We Interview The Iconic Copenhagen-Based DJ Fedty
She talks experiences as a Woman in the DJ Industry, the fashion world and personal life.
I was lucky enough to interview the fabulous Fedty – a Copenhagen-based DJ and sound designer. As a former dancer, DJ, Vinyasa, and yin yoga instructor and mother, she was inspirational to speak to, and we can't wait to share this exclusive interview with you.
Thank you so much for talking with us today. When did you start DJing, and what were your inspirations?
I think it was almost eighteen years ago. I started off not knowing I wanted to become a DJ at all. I used to be a professional dancer, and then I had to quit because I had shin splints in both legs. It's chronic, so I had to quit, but I'd spent my whole life on stages. So I had to come up with something else. I didn't come up with it immediately. First, I had a big depression because I thought I would be a dancer for the rest of my life. But I've always been a clubber. I've been going to clubs long before I was allowed to. I didn't even bring a fake ID – I just showed up because I knew many people. I started as the mascot of clubs because I didn't drink and didn't do anything I wasn't supposed to. But I danced. So, whenever there were dancers at the club, if they needed to take a break, do makeup, or anything, I said I could do it and had five minutes of fame. One day, when I was twenty-two, twenty-three, I was at this club where I met the owner. There was a DJ that didn't show up. So, the owner was looking at my friend and me. He gave us a big pile of CDs (we were playing CDs at the time), and he was like, play some music, girls. We were looking at each other and were like, what? We didn't know what buttons to press. And then we started playing, and it was a big miss. But we had so much fun. People liked it because it was chaotic. Two weeks later, they called me and said, girls, you must play at the club again. We knew a lot of DJs and radio hosts, so we called our friends and said we needed to learn how to DJ in one week.
Would you say you learned it within that week?
We didn't, no. But we started. A lot of people think it takes a week to become a DJ. It doesn't. You can learn where to press whatever buttons, but there's a feeling and understanding of the floor and the people, you know, through experience. There's a mystery about being a DJ that you can only learn through doing it.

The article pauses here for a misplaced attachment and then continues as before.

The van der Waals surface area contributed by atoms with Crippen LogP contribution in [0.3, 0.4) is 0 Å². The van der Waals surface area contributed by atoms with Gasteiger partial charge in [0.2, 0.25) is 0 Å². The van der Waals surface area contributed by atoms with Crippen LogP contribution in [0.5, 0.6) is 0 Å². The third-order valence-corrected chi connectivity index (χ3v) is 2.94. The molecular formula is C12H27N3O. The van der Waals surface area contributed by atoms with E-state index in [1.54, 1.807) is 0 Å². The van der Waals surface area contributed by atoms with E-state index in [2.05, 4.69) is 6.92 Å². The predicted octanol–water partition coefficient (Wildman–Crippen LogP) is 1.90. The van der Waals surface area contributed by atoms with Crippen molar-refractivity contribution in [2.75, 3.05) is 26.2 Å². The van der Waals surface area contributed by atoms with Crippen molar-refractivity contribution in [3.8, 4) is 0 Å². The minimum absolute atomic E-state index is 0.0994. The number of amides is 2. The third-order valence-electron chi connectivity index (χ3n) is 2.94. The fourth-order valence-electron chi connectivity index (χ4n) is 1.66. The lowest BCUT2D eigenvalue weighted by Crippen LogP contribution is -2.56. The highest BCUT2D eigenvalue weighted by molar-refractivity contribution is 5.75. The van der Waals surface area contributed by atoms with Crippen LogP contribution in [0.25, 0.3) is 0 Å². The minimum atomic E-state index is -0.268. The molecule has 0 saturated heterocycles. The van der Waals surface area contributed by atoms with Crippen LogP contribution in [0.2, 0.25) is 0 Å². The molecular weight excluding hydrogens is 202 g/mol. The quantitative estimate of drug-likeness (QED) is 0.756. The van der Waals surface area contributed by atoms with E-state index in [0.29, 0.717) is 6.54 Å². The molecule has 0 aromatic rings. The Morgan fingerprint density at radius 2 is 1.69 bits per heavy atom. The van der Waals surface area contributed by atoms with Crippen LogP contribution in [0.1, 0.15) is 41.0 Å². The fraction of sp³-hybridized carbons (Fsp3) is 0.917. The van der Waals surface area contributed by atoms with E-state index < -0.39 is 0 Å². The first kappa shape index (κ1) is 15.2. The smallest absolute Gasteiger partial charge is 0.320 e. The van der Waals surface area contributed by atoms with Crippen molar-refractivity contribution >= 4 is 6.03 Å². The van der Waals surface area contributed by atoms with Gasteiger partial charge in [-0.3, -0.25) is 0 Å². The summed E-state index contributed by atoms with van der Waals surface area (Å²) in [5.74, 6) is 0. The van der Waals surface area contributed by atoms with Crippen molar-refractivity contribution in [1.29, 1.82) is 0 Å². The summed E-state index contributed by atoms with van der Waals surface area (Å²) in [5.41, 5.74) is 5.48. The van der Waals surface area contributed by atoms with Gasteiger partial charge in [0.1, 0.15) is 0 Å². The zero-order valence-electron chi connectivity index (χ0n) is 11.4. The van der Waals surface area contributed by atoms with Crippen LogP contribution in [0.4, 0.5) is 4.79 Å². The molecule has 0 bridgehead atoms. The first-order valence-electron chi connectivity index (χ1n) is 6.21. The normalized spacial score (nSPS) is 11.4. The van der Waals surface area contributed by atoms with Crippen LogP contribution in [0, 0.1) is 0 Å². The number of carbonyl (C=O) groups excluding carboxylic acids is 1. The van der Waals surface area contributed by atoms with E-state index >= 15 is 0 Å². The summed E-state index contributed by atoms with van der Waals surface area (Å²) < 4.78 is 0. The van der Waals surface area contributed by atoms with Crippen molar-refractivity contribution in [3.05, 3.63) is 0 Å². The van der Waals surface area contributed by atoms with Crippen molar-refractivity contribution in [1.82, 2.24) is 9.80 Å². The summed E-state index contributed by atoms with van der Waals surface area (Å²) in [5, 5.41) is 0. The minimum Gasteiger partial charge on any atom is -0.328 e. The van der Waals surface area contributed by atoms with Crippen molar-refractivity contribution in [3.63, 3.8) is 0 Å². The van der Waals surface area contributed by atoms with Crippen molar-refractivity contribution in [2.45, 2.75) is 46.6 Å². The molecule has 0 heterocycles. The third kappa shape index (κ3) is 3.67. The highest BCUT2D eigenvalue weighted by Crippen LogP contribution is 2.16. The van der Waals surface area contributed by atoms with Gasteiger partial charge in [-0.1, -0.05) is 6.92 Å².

Do you think those first few experiences inspired you to pursue DJing?
Totally. I was looking for a scene. I'd been on the entertainment scene for a while. I had my first paid job when I was thirteen in a music video where I was a dancer. I was looking for a scene because I'm a performer. I didn't know where to look. I was thinking: could I be an actor? Could I be this? Could I be that? Everything was blurred, and I didn't know what to do. DJing didn't come to mind initially, but then I realized it was my purpose.
Have you always wanted to be an entertainer then?
What were the most significant differences between being a professional dancer and being a DJ?
I don't have a boss now. When you're a dancer, you're told, what to do, how to look, and how to act. Now, I'm my own boss. I really respect dancers because it's underpaid. You have to work your ass off every day. Your body is going to be destroyed. You must have a real passion for it. Otherwise, you can't do it. So I respect people who do it. I think that DJing is much better for me. As a dancer, you have to have a specific body type. I was doing all the wrong stuff to be the right person as a dancer, like eating disorders, trying to look like everybody else, and overall lousy self-esteem, like not having long, skinny legs. I said a lot of bad things to myself. But with DJing, it doesn't matter how you look. It matters how you make people feel.
While entering DJing, what were the biggest challenges you faced?
I'm a freelancer. I can get fired every day. I'm never secure in anything I do. For instance, with corona, I was the first one not allowed to work and the last one back at work. You have to preserve. I like the challenge that I'm constantly evolving. I have to invent myself. I started my own business during corona because I wanted to challenge myself.
I'd love to hear more about that business.
In English, it translates to "Hello Buddy." It's about blending your mind and body. It helps you stay healthy with food and exercise. With all the night work, long hours, alcohol, cigarettes, and whatever, I need to be healthy on all the other days.
Similarly, I love yoga. I find it helps me find a healthy work-life balance. How has it helped you in your career and your personal life?
Yoga was the first thing I did for my body after being a dancer. I wasn't allowed to jump or run because of the shin splints. I didn't know anything about yoga, but I knew I loved yoga. I knew I needed to stretch, but I wasn't thinking about it in relation to my mind at that point. I started doing yoga and got so into it that I studied it more after six months. I took my first license. It was amazing. I was so depressed because I didn't know where to turn with my career, but it helped me focus. It helped me appreciate my body and enjoy being in my body again. I hated my body after it collapsed on me.
Where are your favorite places you've DJed, and is there anywhere you haven't DJ'd but really want to?